Hey Peacocks! It's that time of year again where all you see are hearts, bears, flowers and chocolate. It’s America’s cutest holiday where sales go up for jewelry for that special someone as love is abundant in the air.
Though we are aware of the traditional American things, has anyone ever wondered what other people do in different countries on Valentine’s Day?
“In Germany, you don't really see a difference in comparison to America when it comes to Valentine’s Day,” said Immanuel Sierk. “You usually see flowers and chocolate all over the place and people spending time with whomever they are dating. In school, you can buy a rose and give it to whoever you want.”
Sierk, a junior on the men’s soccer team, grew up in Germany, but was born in South Africa.
“In South Africa, during an award ceremony held for seniors, you write a note, buy a rose and give it to a person you like,” he said.
Dahye Kang, a junior, is originally from South Korea.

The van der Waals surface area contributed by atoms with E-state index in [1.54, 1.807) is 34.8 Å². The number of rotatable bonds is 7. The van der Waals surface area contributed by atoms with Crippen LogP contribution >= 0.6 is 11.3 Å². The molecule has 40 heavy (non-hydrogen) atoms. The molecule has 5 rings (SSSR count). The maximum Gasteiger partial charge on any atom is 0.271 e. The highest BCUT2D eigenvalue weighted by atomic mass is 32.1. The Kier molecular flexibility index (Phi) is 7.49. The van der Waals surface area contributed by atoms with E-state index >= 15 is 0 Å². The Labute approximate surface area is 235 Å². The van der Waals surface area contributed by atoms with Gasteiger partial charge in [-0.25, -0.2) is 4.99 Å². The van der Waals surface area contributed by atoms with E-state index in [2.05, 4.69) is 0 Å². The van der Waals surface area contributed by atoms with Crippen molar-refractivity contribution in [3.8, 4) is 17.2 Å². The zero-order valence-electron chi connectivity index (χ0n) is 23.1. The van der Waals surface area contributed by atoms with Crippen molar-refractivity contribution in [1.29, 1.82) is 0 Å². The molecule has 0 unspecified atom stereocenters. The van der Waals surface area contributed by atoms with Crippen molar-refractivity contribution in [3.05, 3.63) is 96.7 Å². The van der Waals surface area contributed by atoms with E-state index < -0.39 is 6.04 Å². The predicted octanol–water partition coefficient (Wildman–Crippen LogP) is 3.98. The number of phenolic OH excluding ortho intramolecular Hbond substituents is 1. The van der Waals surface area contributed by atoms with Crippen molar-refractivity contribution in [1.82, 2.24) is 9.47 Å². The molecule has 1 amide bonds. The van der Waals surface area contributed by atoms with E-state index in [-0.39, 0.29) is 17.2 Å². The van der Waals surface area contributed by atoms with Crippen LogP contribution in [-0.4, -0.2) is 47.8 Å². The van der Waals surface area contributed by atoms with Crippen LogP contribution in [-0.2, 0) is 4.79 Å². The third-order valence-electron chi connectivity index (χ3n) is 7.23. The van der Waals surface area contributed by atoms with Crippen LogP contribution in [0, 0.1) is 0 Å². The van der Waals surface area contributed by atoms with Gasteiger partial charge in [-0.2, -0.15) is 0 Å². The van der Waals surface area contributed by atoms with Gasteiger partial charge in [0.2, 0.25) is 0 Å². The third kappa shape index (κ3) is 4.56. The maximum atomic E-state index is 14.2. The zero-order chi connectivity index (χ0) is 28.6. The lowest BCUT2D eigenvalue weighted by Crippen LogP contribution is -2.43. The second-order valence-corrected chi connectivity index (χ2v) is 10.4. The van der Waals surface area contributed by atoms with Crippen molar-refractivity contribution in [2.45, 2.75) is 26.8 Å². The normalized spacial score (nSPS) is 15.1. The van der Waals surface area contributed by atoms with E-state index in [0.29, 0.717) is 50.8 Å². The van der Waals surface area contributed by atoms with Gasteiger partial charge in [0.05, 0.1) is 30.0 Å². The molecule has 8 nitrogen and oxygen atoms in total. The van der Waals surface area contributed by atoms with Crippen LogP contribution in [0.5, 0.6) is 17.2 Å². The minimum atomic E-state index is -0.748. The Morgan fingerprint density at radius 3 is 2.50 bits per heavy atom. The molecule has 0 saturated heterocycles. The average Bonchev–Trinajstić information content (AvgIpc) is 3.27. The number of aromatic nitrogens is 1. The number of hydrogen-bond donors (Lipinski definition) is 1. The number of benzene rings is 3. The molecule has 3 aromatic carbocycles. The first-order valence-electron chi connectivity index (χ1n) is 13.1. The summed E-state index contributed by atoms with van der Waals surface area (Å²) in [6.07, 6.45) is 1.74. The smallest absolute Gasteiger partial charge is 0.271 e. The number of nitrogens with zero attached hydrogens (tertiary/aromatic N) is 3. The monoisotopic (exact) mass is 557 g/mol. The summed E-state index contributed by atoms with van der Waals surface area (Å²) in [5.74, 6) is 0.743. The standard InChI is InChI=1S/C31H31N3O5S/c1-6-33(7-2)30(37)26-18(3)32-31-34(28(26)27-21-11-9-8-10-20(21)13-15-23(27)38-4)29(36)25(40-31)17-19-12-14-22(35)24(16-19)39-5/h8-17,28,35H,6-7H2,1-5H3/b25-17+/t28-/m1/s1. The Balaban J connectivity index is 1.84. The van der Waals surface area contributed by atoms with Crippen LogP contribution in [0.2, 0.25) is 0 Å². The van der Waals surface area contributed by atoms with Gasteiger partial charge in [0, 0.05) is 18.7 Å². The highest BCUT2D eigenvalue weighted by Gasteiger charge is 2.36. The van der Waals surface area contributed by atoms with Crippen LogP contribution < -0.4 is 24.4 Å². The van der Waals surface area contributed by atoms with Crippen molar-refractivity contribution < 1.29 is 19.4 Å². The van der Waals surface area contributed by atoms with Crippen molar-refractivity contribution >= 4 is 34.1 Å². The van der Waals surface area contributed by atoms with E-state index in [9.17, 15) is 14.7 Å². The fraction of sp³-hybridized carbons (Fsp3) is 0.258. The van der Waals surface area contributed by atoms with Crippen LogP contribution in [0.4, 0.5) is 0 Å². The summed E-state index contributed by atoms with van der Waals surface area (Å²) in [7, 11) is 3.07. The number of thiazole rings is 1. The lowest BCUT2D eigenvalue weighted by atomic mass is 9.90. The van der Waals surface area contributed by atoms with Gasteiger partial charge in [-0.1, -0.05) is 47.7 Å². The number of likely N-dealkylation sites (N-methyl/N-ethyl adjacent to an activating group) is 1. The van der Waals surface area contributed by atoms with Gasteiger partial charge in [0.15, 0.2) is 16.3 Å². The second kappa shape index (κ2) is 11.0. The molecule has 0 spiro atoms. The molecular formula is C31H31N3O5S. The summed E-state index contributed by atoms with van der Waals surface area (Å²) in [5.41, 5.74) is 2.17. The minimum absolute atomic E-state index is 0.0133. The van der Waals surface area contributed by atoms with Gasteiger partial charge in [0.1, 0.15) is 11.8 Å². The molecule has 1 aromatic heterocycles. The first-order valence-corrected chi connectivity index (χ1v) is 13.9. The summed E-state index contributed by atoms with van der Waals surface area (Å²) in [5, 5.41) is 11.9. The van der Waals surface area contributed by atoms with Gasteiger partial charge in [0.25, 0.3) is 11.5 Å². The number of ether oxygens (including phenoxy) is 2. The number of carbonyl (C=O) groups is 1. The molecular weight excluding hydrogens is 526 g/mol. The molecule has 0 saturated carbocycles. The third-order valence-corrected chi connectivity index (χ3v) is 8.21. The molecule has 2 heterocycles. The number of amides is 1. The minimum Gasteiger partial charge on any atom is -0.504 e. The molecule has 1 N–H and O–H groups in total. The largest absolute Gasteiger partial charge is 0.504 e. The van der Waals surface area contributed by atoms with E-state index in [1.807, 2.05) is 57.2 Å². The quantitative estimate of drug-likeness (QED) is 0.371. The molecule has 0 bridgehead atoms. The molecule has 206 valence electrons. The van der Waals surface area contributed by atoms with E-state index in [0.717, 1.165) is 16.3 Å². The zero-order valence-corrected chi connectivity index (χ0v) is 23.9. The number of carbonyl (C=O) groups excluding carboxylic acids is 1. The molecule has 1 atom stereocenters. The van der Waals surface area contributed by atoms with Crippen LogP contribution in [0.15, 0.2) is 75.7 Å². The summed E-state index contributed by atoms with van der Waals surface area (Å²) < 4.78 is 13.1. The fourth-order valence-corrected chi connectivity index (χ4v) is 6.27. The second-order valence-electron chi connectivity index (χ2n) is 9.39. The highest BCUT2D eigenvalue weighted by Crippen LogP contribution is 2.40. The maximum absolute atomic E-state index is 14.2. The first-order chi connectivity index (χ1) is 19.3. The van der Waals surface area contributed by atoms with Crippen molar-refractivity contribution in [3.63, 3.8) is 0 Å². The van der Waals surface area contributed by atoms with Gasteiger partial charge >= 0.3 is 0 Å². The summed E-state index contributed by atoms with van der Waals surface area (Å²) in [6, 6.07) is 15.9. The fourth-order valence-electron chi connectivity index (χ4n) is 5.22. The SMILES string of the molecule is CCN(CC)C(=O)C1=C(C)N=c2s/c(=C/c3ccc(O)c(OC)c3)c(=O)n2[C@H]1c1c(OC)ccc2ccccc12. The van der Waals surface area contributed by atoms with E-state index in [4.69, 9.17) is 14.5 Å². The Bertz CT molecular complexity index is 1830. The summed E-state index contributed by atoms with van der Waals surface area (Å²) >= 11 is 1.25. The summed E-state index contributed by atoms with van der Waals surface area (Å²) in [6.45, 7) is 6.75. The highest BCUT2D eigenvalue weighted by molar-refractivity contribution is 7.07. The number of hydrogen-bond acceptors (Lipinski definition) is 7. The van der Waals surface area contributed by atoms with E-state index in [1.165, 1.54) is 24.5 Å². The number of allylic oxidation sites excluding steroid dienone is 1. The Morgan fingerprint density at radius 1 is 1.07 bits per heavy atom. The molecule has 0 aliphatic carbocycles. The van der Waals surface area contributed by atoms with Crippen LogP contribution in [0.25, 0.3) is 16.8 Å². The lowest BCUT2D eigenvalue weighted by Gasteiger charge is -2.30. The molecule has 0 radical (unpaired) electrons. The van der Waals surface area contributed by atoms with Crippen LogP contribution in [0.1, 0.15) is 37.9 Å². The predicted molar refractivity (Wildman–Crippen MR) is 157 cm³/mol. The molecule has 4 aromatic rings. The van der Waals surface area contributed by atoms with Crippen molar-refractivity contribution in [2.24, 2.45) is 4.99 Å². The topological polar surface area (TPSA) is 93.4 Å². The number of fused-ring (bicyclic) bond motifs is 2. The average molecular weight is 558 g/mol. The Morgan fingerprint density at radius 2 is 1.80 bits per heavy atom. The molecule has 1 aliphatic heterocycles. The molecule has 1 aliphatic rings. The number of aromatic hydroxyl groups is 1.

“Usually, on Valentine's Day, women give chocolates to men, and on White Day (March 14) men give chocolates to women in Korea,” she explained. “However, there is nothing fixed and it is just an anniversary for lovers that both give and receive gifts.”
But individuals without partners are not left out of the festivities, Kang said.
“Black Day (April 14) is the day for people without lovers. People who are single and cannot receive gifts on Valentine's Day and White Day eat jajangmyeon,” said Kang. “Jajangmyeon is a Korean-style Chinese cuisine, the color of which is black. I used to eat jajangmyeon with friends on Black Day rather than give and receive gifts during Valentine’s Day or White Day.”